School District, Menifee City Officials Honor Fred Twyman With Memorial Tree, Plaque

Learn from yesterday, Live for today, Hope for tomorrow. The important thing is to not stop questi...


Learn from yesterday, Live for today, Hope for tomorrow.
The important thing is to not stop questioning.


The quote from Albert Einstein, engraved on the memorial plaque, captured beautifully the spirit of the late Fred Twyman, who was honored by Menifee school and city officials, family and friends Wednesday afternoon.

The memory of Twyman, who died last June at the age of 46, will live on -- not only in the hearts of local citizens, but now in the center of the Paloma Valley High School campus, where he was a successful teacher and a powerful influence in the lives of his students and many others.

During a special ceremony held in front of the math building where he taught for so many years, a memorial plaque was unveiled at the base of a magnolia tree planted in Twyman's honor.

Dr. Jonathan Greenberg, superintendent of the Perris Union High School District, conducted a ceremony in front of a crowd including Menifee city council members Tom Fuhrman and Wallace Edgerton. Twyman was serving as vice mayor of Menifee at the time of his death and had previously served on the Menifee Union School District Board.

"Fred was almost an iconic figure in the community," Greenberg said about Twyman, who taught in the school district for 21 years. "He was always an advocate for schools and learning.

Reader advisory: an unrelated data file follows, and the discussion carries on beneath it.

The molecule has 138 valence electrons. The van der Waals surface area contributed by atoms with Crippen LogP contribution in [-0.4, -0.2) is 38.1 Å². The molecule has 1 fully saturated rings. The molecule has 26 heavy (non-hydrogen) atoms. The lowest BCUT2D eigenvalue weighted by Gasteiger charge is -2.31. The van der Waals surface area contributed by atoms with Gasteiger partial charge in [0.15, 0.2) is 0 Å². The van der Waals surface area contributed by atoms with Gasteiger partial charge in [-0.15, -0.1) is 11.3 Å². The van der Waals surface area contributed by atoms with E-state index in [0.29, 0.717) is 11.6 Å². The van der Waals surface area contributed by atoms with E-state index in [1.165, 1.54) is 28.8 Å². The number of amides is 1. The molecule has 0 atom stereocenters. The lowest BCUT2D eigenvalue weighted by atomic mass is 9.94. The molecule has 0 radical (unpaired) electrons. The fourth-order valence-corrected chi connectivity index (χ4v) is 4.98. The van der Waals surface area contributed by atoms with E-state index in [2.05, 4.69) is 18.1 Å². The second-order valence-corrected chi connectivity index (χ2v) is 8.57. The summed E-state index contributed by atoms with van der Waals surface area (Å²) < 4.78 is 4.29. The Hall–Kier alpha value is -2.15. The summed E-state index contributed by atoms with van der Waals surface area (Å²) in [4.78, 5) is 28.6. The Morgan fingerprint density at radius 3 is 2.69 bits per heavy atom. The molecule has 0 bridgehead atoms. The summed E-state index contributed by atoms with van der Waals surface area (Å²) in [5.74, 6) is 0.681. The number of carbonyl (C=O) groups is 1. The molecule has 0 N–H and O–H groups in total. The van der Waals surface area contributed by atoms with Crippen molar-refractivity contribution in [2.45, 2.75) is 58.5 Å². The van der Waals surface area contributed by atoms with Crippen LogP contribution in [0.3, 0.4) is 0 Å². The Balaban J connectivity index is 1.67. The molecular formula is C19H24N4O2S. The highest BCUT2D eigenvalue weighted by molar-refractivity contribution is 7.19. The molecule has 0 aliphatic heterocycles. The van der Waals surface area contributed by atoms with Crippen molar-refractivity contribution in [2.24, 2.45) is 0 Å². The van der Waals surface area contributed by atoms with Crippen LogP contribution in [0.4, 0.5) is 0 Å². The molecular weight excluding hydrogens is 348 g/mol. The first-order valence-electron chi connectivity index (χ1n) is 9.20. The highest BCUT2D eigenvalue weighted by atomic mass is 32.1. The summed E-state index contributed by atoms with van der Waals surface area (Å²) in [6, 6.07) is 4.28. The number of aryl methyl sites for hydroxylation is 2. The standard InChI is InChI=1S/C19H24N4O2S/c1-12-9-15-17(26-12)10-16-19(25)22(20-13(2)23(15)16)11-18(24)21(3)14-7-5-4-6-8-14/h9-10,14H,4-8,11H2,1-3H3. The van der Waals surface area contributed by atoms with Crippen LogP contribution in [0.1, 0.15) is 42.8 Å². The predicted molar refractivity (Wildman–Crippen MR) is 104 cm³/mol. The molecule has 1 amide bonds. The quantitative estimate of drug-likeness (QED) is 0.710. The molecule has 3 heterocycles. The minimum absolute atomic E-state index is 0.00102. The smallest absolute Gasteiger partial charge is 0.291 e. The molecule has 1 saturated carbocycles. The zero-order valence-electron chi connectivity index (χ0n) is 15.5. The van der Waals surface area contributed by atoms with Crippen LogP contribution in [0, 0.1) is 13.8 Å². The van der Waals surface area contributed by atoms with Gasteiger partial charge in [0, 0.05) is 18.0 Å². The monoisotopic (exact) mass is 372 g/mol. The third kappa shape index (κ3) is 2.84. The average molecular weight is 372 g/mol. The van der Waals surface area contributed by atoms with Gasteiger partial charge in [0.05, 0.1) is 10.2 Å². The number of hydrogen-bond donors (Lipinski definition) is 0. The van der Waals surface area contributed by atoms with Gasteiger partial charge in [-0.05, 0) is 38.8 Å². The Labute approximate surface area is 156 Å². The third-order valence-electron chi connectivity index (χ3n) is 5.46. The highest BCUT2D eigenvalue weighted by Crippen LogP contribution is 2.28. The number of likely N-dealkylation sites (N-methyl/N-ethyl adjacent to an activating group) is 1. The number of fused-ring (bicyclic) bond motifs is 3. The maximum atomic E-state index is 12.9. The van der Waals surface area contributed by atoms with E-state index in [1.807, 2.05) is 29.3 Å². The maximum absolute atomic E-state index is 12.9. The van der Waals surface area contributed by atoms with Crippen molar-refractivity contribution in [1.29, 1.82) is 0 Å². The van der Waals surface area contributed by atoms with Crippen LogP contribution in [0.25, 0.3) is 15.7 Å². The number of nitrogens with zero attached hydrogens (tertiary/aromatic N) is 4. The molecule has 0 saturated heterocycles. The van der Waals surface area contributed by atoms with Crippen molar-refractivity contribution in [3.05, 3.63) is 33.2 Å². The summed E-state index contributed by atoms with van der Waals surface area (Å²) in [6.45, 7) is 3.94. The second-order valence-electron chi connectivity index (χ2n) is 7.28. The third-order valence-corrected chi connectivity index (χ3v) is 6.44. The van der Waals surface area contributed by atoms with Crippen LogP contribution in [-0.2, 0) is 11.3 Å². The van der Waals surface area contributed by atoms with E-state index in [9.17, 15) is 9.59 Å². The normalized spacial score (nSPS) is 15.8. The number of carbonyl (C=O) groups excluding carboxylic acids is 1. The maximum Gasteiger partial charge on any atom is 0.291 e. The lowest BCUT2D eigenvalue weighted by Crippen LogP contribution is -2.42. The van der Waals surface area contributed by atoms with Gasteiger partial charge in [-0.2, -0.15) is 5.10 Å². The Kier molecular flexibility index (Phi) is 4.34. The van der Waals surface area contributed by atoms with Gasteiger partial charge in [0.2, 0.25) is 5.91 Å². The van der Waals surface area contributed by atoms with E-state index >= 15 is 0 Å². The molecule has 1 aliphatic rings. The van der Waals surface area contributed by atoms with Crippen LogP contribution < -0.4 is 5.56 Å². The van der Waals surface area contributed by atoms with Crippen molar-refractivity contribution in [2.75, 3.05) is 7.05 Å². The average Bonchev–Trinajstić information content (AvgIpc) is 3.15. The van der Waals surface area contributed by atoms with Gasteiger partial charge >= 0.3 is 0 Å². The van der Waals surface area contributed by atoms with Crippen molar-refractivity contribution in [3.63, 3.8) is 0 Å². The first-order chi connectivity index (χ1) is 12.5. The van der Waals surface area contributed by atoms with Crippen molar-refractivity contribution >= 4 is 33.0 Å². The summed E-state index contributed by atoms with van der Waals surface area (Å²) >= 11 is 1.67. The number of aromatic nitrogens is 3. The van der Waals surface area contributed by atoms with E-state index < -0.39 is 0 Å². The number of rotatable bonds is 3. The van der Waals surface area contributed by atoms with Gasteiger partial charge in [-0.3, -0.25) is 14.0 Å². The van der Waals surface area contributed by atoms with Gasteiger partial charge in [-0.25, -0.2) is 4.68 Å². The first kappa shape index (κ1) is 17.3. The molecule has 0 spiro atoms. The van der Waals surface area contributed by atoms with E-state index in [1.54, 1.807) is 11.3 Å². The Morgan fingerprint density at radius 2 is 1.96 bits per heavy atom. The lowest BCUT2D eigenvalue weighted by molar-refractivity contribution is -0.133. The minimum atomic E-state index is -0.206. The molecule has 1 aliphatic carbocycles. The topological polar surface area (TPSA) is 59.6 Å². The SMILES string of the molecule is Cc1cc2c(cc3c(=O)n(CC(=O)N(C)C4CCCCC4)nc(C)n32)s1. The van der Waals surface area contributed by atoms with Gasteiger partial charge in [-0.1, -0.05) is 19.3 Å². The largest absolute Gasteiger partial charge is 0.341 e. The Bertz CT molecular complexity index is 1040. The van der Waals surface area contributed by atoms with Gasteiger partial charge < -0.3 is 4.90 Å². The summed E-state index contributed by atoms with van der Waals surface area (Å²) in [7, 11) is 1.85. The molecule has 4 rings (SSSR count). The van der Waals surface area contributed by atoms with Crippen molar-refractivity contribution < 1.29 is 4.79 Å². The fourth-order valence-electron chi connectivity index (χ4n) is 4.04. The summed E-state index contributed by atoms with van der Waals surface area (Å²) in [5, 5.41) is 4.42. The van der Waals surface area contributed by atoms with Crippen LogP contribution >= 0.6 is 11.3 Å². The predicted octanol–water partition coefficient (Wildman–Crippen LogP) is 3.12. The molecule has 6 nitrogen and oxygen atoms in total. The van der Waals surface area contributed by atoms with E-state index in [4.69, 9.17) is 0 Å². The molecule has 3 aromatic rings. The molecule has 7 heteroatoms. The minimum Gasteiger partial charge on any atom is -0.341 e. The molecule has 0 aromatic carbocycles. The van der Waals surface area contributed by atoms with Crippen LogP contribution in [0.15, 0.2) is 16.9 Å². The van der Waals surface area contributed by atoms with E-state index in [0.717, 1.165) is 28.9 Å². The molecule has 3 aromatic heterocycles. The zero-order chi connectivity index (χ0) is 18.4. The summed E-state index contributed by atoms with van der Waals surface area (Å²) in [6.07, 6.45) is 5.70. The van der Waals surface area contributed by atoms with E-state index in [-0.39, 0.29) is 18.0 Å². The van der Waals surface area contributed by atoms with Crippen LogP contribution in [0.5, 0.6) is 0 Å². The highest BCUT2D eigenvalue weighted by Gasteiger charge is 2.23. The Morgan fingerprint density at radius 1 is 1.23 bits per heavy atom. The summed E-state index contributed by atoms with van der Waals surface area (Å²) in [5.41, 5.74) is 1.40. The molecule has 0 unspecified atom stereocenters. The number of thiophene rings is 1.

"He wasn't afraid to challenge people in an appropriate way when he felt change was needed. People respected that about Fred."

Twyman was described as a community activist who was heavily involved in governing decisions of the school board as well as the preservation of Menifee's rural charm in its development during the early years of cityhood. Fuhrman fondly remembers the sunny afternoons when Twyman would show up at Furhman's Wooden Nickel Ranch on the edge of town to eat lunch in the shade of a pine tree and watch Fuhrman's buffalo graze in the pasture.

"Whenever Fred pulled up, the buffalo would come down to meet him," Fuhrman recalled with a smile. "Fred would walk up to the buffalo and ruffle his nose up. He'd come out there at least once a week."